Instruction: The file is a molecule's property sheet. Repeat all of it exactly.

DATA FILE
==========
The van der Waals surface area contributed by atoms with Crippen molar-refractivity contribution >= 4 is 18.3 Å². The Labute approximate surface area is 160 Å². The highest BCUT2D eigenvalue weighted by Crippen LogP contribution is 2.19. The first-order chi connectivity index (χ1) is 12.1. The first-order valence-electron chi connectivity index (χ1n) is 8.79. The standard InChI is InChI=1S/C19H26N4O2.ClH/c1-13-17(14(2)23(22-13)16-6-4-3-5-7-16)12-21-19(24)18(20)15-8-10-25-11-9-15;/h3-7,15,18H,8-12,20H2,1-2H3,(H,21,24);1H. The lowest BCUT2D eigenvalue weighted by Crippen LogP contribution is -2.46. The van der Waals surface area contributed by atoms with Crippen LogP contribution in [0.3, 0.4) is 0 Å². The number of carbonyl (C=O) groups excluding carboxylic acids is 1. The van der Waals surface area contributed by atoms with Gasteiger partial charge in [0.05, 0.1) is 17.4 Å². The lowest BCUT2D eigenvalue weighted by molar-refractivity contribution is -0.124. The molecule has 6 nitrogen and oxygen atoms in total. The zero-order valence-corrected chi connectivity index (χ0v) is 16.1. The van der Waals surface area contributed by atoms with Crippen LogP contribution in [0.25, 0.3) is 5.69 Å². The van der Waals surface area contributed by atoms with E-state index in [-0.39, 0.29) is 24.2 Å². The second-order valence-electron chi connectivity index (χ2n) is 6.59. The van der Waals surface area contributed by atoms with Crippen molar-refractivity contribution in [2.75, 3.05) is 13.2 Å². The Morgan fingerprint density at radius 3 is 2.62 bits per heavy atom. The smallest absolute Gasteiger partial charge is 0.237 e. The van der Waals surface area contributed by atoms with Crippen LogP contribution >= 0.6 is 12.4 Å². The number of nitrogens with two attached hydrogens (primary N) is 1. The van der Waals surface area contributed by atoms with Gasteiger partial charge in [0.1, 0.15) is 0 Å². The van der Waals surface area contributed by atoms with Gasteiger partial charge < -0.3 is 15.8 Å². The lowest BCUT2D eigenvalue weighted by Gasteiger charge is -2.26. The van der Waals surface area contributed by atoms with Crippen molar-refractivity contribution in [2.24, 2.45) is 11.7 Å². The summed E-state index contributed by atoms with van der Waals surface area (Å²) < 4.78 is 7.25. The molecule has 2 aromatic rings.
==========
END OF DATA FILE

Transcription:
The van der Waals surface area contributed by atoms with Crippen molar-refractivity contribution >= 4 is 18.3 Å². The Labute approximate surface area is 160 Å². The highest BCUT2D eigenvalue weighted by Crippen LogP contribution is 2.19. The first-order chi connectivity index (χ1) is 12.1. The first-order valence-electron chi connectivity index (χ1n) is 8.79. The standard InChI is InChI=1S/C19H26N4O2.ClH/c1-13-17(14(2)23(22-13)16-6-4-3-5-7-16)12-21-19(24)18(20)15-8-10-25-11-9-15;/h3-7,15,18H,8-12,20H2,1-2H3,(H,21,24);1H. The lowest BCUT2D eigenvalue weighted by Crippen LogP contribution is -2.46. The van der Waals surface area contributed by atoms with Crippen LogP contribution in [0.3, 0.4) is 0 Å². The number of carbonyl (C=O) groups excluding carboxylic acids is 1. The van der Waals surface area contributed by atoms with Gasteiger partial charge in [0.05, 0.1) is 17.4 Å². The lowest BCUT2D eigenvalue weighted by molar-refractivity contribution is -0.124. The molecule has 6 nitrogen and oxygen atoms in total. The zero-order valence-corrected chi connectivity index (χ0v) is 16.1. The van der Waals surface area contributed by atoms with Crippen LogP contribution in [0.25, 0.3) is 5.69 Å². The van der Waals surface area contributed by atoms with E-state index in [-0.39, 0.29) is 24.2 Å². The second-order valence-electron chi connectivity index (χ2n) is 6.59. The van der Waals surface area contributed by atoms with Crippen molar-refractivity contribution in [2.75, 3.05) is 13.2 Å². The Morgan fingerprint density at radius 3 is 2.62 bits per heavy atom. The smallest absolute Gasteiger partial charge is 0.237 e. The van der Waals surface area contributed by atoms with Crippen LogP contribution >= 0.6 is 12.4 Å². The number of nitrogens with two attached hydrogens (primary N) is 1. The van der Waals surface area contributed by atoms with Gasteiger partial charge in [0.1, 0.15) is 0 Å². The van der Waals surface area contributed by atoms with Gasteiger partial charge < -0.3 is 15.8 Å². The lowest BCUT2D eigenvalue weighted by Gasteiger charge is -2.26. The van der Waals surface area contributed by atoms with Crippen molar-refractivity contribution in [2.24, 2.45) is 11.7 Å². The summed E-state index contributed by atoms with van der Waals surface area (Å²) < 4.78 is 7.25. The molecule has 2 aromatic rings.